The program was established to expand the diversity of expertise in the National Academies by gathering a multidisciplinary group of emerging leaders in science, engineering and medicine who are willing to address issues of global significance. During their two-year term of service, beginning on February 1, 2024, the new members will engage in the advisory and convening work of the National Academies, develop their own interdisciplinary projects and join a robust network of emerging STEM leaders across the U.S. and around the world.
“I am both excited and humbled to be a part of this amazing opportunity,” said Lavieri. “As an industrial and operations engineer, it is my honor to work alongside such an outstanding and interdisciplinary group of emerging STEM leaders to address some of the most significant challenges faced by our nation and the world.”
Since assuming her role at U-M IOE in 2010, Lavieri has persistently demonstrated academic and research excellence in operations research, with a focus on healthcare applications. She has developed dynamic programming, stochastic control and continuous, partially observable state space models to guide screening, monitoring and treatment decisions of chronic disease patients. She also creates models for health workforce and capacity planning.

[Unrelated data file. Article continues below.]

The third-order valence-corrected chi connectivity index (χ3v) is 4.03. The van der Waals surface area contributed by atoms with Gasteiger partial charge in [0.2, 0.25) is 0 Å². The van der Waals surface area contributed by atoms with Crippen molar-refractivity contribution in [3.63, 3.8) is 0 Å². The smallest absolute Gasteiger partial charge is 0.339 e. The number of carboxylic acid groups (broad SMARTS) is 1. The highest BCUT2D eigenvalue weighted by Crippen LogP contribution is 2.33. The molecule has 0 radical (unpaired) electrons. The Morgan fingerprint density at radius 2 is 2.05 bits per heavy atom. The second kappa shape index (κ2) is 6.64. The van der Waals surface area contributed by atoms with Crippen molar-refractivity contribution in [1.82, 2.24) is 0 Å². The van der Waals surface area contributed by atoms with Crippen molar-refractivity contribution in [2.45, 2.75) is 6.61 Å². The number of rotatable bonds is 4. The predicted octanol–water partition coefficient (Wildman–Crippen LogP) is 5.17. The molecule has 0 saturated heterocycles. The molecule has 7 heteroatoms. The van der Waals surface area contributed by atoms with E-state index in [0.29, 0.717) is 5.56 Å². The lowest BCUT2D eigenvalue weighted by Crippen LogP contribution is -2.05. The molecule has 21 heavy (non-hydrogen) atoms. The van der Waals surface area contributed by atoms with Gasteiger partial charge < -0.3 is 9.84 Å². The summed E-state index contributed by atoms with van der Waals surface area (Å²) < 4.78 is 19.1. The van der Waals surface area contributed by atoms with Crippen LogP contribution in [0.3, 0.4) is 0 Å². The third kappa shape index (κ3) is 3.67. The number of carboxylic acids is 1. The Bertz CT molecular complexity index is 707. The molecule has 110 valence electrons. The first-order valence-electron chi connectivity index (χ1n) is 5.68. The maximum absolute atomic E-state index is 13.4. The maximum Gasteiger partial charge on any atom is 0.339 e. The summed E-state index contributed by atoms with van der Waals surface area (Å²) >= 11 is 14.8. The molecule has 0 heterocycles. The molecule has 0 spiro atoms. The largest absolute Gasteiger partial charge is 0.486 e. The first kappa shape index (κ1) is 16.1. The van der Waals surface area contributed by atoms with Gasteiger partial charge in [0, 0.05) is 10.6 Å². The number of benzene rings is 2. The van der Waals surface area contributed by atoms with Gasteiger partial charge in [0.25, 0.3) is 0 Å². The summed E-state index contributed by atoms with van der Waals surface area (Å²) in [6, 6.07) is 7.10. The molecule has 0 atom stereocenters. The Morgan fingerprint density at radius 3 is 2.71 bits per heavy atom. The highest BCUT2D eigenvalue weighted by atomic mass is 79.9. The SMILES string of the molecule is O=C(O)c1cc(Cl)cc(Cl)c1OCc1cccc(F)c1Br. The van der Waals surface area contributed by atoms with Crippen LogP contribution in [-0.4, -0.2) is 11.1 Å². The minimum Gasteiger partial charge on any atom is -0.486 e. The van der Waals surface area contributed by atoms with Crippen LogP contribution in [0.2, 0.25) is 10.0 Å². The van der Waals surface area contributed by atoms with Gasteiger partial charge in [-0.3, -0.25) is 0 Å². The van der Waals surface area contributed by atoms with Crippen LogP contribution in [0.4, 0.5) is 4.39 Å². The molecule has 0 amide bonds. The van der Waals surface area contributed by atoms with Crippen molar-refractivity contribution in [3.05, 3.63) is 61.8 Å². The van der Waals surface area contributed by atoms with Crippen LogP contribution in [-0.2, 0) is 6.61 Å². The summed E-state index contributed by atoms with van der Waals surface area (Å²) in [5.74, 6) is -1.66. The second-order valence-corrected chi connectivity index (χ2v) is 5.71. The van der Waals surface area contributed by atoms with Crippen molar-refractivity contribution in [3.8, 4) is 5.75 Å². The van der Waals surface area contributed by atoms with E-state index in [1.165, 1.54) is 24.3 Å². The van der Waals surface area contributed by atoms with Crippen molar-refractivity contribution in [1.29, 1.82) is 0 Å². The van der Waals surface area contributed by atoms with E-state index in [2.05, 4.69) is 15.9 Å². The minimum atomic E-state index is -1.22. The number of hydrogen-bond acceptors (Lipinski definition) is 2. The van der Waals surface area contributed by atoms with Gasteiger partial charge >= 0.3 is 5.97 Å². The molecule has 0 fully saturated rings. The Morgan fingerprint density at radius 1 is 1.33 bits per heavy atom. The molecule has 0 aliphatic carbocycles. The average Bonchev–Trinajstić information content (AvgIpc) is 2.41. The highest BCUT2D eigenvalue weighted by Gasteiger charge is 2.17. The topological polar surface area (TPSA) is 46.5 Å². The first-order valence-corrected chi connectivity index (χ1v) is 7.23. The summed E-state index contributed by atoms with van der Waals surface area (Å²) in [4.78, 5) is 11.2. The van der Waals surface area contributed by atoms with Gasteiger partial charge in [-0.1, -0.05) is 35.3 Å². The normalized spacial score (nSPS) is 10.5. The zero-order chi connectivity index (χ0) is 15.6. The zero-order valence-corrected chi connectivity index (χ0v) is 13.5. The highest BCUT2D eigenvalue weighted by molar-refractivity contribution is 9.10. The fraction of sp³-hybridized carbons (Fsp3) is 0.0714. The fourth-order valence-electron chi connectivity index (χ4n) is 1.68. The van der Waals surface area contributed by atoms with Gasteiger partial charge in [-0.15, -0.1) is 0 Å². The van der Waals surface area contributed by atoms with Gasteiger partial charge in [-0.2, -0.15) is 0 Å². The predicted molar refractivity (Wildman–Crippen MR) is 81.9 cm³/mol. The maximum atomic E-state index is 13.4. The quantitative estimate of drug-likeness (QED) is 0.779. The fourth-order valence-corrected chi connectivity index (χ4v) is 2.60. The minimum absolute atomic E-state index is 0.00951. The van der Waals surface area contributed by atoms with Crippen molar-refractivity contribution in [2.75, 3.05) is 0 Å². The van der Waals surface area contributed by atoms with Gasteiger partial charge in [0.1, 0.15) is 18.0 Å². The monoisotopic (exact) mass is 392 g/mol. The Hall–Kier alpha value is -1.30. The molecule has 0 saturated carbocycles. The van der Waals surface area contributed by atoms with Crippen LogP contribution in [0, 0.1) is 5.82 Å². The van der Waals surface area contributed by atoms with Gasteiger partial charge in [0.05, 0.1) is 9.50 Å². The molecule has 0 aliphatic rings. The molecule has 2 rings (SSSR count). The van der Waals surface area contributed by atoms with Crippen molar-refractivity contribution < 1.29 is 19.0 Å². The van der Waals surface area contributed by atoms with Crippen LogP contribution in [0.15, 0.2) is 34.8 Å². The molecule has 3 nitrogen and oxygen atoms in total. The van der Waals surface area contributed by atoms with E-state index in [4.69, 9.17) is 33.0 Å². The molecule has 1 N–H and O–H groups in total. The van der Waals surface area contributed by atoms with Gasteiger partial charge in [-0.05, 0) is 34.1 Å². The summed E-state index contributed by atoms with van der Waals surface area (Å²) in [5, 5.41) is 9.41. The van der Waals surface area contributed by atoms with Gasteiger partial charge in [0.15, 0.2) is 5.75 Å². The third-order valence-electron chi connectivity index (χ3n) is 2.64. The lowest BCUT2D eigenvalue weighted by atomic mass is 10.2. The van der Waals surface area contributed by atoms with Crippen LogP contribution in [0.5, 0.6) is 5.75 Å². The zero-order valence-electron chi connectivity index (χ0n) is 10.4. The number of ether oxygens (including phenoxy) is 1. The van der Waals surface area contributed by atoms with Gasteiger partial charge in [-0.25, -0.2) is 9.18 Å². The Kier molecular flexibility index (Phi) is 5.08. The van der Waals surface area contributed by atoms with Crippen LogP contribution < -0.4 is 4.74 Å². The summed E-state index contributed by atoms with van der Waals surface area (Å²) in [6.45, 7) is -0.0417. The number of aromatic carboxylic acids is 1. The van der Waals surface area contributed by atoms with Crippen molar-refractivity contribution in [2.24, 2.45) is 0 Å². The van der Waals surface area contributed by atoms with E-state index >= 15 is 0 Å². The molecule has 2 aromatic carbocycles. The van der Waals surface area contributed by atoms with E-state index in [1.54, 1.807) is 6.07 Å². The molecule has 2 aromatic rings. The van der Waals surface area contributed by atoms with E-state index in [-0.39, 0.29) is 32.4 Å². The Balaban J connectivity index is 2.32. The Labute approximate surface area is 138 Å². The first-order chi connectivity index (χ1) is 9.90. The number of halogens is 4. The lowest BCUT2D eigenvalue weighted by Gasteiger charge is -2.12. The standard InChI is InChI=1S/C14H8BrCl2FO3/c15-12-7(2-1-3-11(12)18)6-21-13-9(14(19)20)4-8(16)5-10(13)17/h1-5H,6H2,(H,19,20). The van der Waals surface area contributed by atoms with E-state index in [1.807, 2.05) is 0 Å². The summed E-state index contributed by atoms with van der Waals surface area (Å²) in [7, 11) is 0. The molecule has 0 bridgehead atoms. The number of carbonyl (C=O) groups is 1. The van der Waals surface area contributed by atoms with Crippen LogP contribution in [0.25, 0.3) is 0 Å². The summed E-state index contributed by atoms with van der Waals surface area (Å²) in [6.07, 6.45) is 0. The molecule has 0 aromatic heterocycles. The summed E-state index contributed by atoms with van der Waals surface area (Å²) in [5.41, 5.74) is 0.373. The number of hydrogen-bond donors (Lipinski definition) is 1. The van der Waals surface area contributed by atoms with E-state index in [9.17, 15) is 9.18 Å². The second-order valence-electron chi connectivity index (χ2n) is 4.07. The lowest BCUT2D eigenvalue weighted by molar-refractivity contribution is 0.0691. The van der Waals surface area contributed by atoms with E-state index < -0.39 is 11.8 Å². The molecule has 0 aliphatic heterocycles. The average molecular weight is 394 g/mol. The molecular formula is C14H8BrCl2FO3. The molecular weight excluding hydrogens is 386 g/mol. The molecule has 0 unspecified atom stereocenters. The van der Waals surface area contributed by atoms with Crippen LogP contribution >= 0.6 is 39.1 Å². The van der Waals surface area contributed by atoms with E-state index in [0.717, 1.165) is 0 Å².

This is not the first time Lavieri has been acknowledged for her work in operations research. She was the recipient of the 2016 National Science Foundation (NSF) CAREER Award and the 2013 International Conference on Operations Research Young Participant with Most Practical Impact Award. She also participated in the 2016 Frontiers of Engineering Symposium, organized by the National Academy of Engineering, and has been recognized by U-M for mentoring students with the 2017 Willie Hobbs Moore Aspire, Advance, Achieve Mentoring Award.
Lavieri holds bachelor’s degrees in industrial and systems engineering and statistics from the University of Florida as well as a minor in string bass performance. She later went on to obtain her master’s and PhD in management science from the University of British Columbia.
“From the announcement of the very first New Voices cohort, I have been thrilled with the caliber, diversity, and dedicated work ethic of these emerging leaders,” said National Academy of Sciences President Marcia McNutt. “They represent proudly the best and brightest of young American researchers.”
Written by Jessalyn Tamez, Industrial and Operations Engineering (IOE)